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NASA wants backyard astronomers to track asteroids

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#1 StarWars

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Posted 18 June 2013 - 09:24 PM



NASA wants backyard astronomers to help track asteroids... :o

Apparently with the overwhelming number of space rocks NASA is requesting the help from the amateur astronomer community.. :o


http://news.yahoo.co...asteroids-22...


I think the Russia Chelyabinsk 2/15/2013 asteroid was a wakeup call.. :ubetcha:

#2 Red Shift

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Posted 19 June 2013 - 10:23 AM

Here is the link to the NASA page:

http://www.nasa.gov/...view/index.html

#3 PhilCo126

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Posted 19 June 2013 - 01:37 PM

At 0:42:30 in the video

http://www.youtube.c...h?v=f5rsJwsyni4

NASA's Orion capsule is still under development, unmanned test flight by 2017, manned mission not earlier then 2021... Asteroid mission not before the year 2025... :whistle:

#4 BrooksObs

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Posted 22 June 2013 - 09:31 PM

Perhaps if NASA wanted to fully fund me....

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#5 PhaedrusUpshaw

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Posted 23 June 2013 - 07:58 AM

So now... just how does one go about procuring funding for this project(smiling as he presses the enter key)?
Clear skies to all and remember to keep looking up!
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#6 Cerberus

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Posted 26 June 2013 - 12:37 AM

I was up when that rather small meteor came down in Russia, a really exciting night. I had a feeling that it would cause a temporary uproar but what we really need is a serious wake up. One of these things could come out of nowhere at any moment and take out an entire city, but no funding is really given to detection or prevention.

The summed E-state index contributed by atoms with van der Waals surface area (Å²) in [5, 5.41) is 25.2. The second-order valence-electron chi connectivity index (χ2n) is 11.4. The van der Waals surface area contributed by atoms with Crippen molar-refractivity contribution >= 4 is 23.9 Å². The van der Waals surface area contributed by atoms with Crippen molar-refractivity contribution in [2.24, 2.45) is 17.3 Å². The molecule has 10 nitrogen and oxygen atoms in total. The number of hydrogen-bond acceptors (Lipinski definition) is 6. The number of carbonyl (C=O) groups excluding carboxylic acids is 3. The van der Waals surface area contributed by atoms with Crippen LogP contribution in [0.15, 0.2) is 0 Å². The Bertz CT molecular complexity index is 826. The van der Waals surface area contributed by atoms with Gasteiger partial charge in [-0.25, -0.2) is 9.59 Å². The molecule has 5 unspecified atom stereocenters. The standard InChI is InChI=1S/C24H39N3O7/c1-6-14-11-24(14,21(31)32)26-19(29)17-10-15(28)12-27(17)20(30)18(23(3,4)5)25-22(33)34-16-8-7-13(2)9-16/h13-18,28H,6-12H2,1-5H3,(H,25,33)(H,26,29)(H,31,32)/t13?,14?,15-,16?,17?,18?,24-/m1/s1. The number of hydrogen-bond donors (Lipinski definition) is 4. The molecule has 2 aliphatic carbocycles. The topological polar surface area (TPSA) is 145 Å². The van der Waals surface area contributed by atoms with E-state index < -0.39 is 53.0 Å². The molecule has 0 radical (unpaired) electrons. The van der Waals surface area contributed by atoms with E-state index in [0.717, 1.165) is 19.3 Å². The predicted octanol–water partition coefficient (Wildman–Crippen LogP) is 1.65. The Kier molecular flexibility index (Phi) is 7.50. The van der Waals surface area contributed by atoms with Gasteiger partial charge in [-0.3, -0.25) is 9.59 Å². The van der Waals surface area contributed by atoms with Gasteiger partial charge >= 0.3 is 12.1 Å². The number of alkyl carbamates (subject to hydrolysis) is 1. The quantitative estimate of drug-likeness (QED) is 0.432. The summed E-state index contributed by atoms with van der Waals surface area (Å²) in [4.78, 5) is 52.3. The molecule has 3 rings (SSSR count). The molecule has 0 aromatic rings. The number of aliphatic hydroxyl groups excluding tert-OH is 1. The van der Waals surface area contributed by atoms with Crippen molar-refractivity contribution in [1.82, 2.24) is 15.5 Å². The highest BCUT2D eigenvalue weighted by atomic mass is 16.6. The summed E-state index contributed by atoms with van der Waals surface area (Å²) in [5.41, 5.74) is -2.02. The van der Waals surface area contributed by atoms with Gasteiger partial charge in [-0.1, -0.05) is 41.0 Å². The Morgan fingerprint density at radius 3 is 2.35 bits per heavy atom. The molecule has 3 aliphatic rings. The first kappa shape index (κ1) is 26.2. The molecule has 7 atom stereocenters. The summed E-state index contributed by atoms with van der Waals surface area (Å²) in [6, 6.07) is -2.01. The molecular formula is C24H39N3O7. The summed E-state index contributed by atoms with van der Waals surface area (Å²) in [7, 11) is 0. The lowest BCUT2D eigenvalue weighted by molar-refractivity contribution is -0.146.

My limiting magnitude prohibits me from really doing much here, but sure I'll help if they add me to their books as an official asteroid hunter! That would go great on my resume...

#7 BrooksObs

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Posted 26 June 2013 - 09:13 AM

"One of these things could come out of nowhere at any moment and take out an entire city, but no funding is really given to detection or prevention." - Kris

The situation has been made to sound really threatening in the media and some circles, but let's look at the reality. No city-killer magnitude event has been known to have actually occurred (i.e. a ground-strike) in thousands of years. In fact, not even a truly confirmed major ground impact in a sparcely populated region is known definitely to have happened in the course of man's entire recorded history!

Yes, there is an minute element of danger from these celestial wanders, but to be quite honest the odds of anything significant actually happening are so vanishingly small I often wonder about all the hype that surrounds it. Might not there even be some disguised funding/profit motive behind it all?

BrooksObs

#8 Cerberus

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Posted 27 June 2013 - 01:23 AM

There have been several recorded events in modern history that would have caused a minimum of thousands of casualties had they occurred over populated areas.

They don't have to to be "city killers" and that's the problem. Even the SMALL ones have more energy than most would have predicted. I know for a fact that several Russia sized explosions, possibly bigger have occurred over uninhabited areas and they were picked up by the network of microphones used buy the government to detect nuclear tests.

Its not a matter of if, but WHEN will a small on hit a city. Eventually one big enough will come along that doesn't even have to be near a populated area because the resulting blast/tsunami will be enough to cause catastrophic damage miles away. Some have predicted that a small meteor explosion over a country like Pakistan, India, North Korea or Iran could result in hostilities due to believing the explosion is an attack.

It rediculous that the US spends so much money on "terrorism" prevention and detection for an even that may never occur due to rediculous levels of security but won't even invest in the technology to detect and event that WILL definitely occur and cannot be prevented with any amount of diplomacy and propaganda.

#9 iluxo

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Posted 27 June 2013 - 03:22 AM

It rediculous that the US ... won't even invest in the technology to detect and event that WILL definitely occur and cannot be prevented with any amount of diplomacy and propaganda.